The fine house that Tommy acquired for his bride in Playfair Place attests to the financial wellbeing of Tommy and his independent attitude. He clearly did not subscribe to the Scots Presbyterian ethos that someone from the working classes simply did not flaunt new-found prosperity.
On Saturday, 4 September 1875, Tommy and his father played against Musselburgh’s Park brothers, Willie and Mungo (not the explorer of the same name) at North Berwick in a match that had been talked about for months. They began play at 11am: in St Andrews that afternoon, Margaret died while giving birth to a stillborn child.
Drama has been added to the tragedy by a multitude of scribes since, but the most accurate report is probably that in The Scotsman two days later. According to this report, when the match was over and the Morrises declared the winners, a telegram was handed to Tommy “announcing that his wife was seriously ill and requesting that he should get back to St Andrews with all possible haste”. A summer resident in the town offered to sail them across the Firth of Forth in his yacht moored in the harbour. The yacht had just left when a messenger reached the pier with a second telegram stating that both mother and child were dead. Tommy’s friends agreed to allow the yacht, within easy hailing distance, to sail “without acquainting those on board with the distressing news, fearing that the shock to the unhappy husband would be too great”.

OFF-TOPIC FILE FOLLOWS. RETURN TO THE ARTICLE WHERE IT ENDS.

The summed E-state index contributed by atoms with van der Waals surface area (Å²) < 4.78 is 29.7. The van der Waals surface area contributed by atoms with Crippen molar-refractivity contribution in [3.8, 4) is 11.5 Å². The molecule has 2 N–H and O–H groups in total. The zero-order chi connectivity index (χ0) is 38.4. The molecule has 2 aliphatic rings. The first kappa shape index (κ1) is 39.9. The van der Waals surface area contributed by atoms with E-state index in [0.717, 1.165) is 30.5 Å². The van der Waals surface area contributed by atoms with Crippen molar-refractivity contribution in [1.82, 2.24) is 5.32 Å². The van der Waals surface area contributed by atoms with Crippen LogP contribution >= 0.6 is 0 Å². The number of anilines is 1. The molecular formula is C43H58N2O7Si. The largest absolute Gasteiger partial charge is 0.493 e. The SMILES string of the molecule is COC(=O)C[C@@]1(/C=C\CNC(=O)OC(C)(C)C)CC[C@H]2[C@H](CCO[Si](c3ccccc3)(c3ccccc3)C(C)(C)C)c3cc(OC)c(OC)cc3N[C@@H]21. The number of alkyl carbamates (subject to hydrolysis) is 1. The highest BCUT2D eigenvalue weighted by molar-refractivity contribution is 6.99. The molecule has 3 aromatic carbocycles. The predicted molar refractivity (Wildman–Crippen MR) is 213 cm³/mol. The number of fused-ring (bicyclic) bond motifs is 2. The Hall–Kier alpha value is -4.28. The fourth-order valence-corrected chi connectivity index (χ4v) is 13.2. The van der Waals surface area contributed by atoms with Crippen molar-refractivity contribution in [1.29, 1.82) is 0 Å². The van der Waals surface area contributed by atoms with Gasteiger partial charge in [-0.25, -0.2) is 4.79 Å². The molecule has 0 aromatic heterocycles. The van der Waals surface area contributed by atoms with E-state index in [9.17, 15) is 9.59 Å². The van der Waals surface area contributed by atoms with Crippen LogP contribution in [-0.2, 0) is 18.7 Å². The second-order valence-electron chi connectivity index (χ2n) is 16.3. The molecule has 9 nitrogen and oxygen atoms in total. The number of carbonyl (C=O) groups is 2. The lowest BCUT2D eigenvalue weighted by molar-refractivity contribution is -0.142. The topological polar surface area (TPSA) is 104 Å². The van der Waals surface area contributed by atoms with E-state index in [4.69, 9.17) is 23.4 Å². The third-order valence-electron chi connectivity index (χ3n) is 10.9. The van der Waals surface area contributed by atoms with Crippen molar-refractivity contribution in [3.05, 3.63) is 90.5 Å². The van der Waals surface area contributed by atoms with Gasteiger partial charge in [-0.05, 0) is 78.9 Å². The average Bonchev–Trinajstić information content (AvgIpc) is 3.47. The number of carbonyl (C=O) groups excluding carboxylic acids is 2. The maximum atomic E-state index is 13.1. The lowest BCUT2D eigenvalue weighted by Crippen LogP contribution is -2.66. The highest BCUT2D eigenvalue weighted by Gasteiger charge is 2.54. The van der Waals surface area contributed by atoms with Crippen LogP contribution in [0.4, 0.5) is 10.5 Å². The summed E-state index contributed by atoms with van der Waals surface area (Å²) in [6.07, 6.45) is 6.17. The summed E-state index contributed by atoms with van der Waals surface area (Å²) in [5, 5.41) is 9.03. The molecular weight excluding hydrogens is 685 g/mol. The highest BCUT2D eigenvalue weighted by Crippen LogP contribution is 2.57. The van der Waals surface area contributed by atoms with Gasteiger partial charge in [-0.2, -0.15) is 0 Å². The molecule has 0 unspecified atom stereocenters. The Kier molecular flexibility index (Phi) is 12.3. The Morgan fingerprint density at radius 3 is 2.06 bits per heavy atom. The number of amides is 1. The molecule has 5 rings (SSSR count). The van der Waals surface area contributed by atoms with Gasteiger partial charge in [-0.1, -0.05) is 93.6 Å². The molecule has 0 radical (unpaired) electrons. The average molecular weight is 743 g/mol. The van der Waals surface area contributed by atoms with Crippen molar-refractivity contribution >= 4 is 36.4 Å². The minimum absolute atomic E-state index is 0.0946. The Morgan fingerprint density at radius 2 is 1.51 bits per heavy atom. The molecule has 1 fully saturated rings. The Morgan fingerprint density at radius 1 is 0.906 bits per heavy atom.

Tom Morris added this Scotsman report to his scrapbook of cuttings, and although he lived another 32 years, it was the last entry he would ever make.
The absence of any notice of Margaret’s death in the St Andrews news columns is hard to understand. After her death there would appear to have been no further contact with the Drinnens of Whitburn, and Margaret’s family descendants today knew nothing of their connections with the famous Morris family of St Andrews. There is no evidence whatsoever that anyone in the town had any knowledge of her background or that she had given birth to a child out of wedlock. Was Margaret not altogether accepted by the Morrises, or was the tragedy of her short marriage too painful a subject to be dwelt upon? We may never know.